Friday, May 23, 2014

The Statue of Liberty (VIII)

Location:   New York Harbor
Year:   1886

The Statue of Liberty is struck by lightning an estimated 300 times per year:


As an iconic representation of the United States, Lady Liberty has appeared on hundreds of different stamps and coins minted by the U.S. for the last century:







She has also appeared on the numismatics of other nations who embrace the concept of liberty:





 


In preparation for her hundredth birthday, she was completely refurbished:



During her Centennial, people of all nations participated in honoring the Lady With The Lamp. New York Harbor was ablaze with fireworks. Ships of all nations, and vessels of all sizes, from Tall Ships to aircraft carriers, to Pearson yachts to Sunfish, crowded upper New York Bay as part of "Operation Sail" in order to celebrate:

 

Due to her iconic status, she is also a popular subject for political cartoons and other statements on issues of the day: 








She's found herself in the debate on race in this nation. An internet legend arose that this was the original design of the Statue of Liberty, rejected by a white male-dominated America in the 1870s. In fact, although Bartholdi and Laboulaye wanted to honor the end of slavery in America by creating the Statue of Liberty, this design was created in 2007, and is not one of Bartholdi's designs:

 


Sometimes, she even finds herself on both sides of an issue ---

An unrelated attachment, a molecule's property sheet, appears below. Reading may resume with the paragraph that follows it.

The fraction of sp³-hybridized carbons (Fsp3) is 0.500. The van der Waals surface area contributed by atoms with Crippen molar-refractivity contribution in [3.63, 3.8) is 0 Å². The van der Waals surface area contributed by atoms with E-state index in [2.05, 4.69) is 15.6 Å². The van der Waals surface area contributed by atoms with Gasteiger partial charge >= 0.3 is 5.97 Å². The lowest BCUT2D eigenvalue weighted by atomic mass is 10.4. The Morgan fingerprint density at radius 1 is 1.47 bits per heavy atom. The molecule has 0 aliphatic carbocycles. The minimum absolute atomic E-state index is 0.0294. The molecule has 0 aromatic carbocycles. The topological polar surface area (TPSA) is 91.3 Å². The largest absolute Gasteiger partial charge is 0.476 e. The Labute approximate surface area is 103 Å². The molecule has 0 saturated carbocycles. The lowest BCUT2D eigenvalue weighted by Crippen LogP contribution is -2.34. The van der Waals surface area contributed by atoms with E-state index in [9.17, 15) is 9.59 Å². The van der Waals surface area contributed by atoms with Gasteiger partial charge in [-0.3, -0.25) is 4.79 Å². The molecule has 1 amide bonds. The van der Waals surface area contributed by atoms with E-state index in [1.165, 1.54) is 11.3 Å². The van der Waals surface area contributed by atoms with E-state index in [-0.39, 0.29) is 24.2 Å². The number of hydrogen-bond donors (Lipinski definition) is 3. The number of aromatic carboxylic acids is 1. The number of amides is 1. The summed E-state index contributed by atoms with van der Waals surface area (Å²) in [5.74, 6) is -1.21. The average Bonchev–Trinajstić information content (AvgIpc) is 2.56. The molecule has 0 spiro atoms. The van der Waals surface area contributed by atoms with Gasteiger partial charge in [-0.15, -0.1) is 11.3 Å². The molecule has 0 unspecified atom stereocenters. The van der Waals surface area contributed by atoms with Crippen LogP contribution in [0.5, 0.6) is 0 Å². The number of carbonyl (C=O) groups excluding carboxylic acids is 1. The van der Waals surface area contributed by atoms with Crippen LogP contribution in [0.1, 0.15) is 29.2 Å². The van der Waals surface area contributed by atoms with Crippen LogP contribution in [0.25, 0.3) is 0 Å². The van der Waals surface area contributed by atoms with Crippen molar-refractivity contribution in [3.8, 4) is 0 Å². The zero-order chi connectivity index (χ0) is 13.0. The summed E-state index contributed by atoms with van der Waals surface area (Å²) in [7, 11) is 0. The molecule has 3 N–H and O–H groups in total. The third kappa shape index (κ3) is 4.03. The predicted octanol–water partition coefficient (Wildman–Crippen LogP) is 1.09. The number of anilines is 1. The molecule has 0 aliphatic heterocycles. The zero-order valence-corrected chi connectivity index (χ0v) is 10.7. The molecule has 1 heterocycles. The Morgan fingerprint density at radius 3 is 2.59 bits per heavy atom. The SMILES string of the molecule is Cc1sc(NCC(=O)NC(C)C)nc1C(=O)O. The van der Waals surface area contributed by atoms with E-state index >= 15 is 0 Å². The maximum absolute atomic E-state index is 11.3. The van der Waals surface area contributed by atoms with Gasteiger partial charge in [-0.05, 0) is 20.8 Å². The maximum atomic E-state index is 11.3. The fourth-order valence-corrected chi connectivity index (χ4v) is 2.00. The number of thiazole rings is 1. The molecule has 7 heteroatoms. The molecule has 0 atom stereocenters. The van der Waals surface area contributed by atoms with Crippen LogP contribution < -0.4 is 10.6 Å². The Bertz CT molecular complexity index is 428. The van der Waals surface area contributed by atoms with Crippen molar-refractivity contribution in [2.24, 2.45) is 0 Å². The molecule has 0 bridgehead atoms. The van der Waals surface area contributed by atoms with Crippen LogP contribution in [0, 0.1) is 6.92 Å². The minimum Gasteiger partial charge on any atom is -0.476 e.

--- even when that issue is immigration --- and it should be noted that the immigration rate in the early 1900s was --- you guessed it --- three million per year. She didn't cringe in the 20th Century. Why would The Mother of Exiles cringe now?:

 

 



  
Our Liberty is our most potent weapon against those who would oppress us:

 
In the wake of 9/11 she sent Osama Bin Laden and Al-Qaeda a personalized message:


And stood at post for those who died:

 

There are large-scale Statue of Liberty replicas in almost every nation of earth --- even at least three in New York City itself:

"Little Miss Liberty" complete with an interior staircase and viewing windows used to throw visitors to Midtown for a loop: "I can see the Statue of Liberty from here???" Well, you could, from 1912 to 2002. Within sight of Lincoln Center, she was beloved of New York trivia buffs. In 2005, she was moved to the Brooklyn Museum.
 
This Lady With The Lamp can be seen gracing the top of a building in the Bronx across River Avenue from Yankee Stadium.
Another Lady on Williamsbridge Avenue in The Bronx

"Miz Libbatee" in Alabama

One of four Statues of Liberty in Paris. There are at least 200 large-scale replicas throughout France.
This Statue of Liberty is Bartholdi's original scale model bronze casting, now standing in the Luxembourg Gardens, Paris
This La Liberté éclairant le monde of Paris has two dates on its tablet: America's Independence Day and France's Bastille Day

A Statue of Liberty in Brazil

An iron Lady in Buenos Aires

This Statue of Liberty stands in a town populated by Israeli Arabs

"Victory" would be Nike, not Libertas, but the architect of this Kosovo Hotel isn't up on his Classical mythology
Shenzhen China is a city full of ersatz monuments: Christ of the Andes, Lady Liberty, and a 1/3 replica of the Eiffel Tower are among three of them

Lady Liberty in Leicester, U.K.
An unusual "Liberty Enthroned" in Lviv, Ukraine
 
And small-scale replicas and memorabilia abound:







 


She also gives us a chance to laugh at ourselves, whether we're facing down Superstorm Sandy --- 

 


 Letting it all hang out ---


 

Or simply celebrating our Liberty!  Yes, some of it is beautiful, some angry, some bitter, some poignant, some loving, and some silly . . . 


 

. . . But I'm reminded of the words of Mark Tapely in Charles Dickens' Martin Chuzzlewit: 

Americans "all love Liberty so much they can't help taking liberties with her." 

 
 
 
 





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